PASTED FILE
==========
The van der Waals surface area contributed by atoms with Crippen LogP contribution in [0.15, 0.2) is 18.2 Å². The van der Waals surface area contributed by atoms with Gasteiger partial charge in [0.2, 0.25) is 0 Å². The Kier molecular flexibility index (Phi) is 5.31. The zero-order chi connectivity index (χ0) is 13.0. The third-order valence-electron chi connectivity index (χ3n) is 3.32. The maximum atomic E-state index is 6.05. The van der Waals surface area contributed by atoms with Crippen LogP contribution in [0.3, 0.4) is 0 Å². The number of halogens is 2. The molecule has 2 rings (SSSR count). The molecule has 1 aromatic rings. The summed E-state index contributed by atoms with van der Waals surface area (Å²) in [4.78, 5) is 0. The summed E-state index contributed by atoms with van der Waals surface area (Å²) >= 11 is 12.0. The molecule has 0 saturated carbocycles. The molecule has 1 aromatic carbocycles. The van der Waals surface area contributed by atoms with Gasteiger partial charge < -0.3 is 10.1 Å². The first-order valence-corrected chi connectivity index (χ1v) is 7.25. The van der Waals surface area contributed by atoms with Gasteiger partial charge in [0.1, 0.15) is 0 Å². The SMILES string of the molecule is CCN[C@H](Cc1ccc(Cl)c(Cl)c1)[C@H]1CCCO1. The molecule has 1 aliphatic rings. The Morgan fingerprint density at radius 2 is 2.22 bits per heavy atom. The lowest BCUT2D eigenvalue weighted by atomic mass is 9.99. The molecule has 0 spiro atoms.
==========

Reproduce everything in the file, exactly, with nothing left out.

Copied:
The van der Waals surface area contributed by atoms with Crippen LogP contribution in [0.15, 0.2) is 18.2 Å². The van der Waals surface area contributed by atoms with Gasteiger partial charge in [0.2, 0.25) is 0 Å². The Kier molecular flexibility index (Phi) is 5.31. The zero-order chi connectivity index (χ0) is 13.0. The third-order valence-electron chi connectivity index (χ3n) is 3.32. The maximum atomic E-state index is 6.05. The van der Waals surface area contributed by atoms with Crippen LogP contribution in [0.3, 0.4) is 0 Å². The number of halogens is 2. The molecule has 2 rings (SSSR count). The molecule has 1 aromatic rings. The summed E-state index contributed by atoms with van der Waals surface area (Å²) in [4.78, 5) is 0. The summed E-state index contributed by atoms with van der Waals surface area (Å²) >= 11 is 12.0. The molecule has 0 saturated carbocycles. The molecule has 1 aromatic carbocycles. The van der Waals surface area contributed by atoms with Gasteiger partial charge < -0.3 is 10.1 Å². The first-order valence-corrected chi connectivity index (χ1v) is 7.25. The van der Waals surface area contributed by atoms with Gasteiger partial charge in [0.1, 0.15) is 0 Å². The SMILES string of the molecule is CCN[C@H](Cc1ccc(Cl)c(Cl)c1)[C@H]1CCCO1. The molecule has 1 aliphatic rings. The Morgan fingerprint density at radius 2 is 2.22 bits per heavy atom. The lowest BCUT2D eigenvalue weighted by atomic mass is 9.99. The molecule has 0 spiro atoms.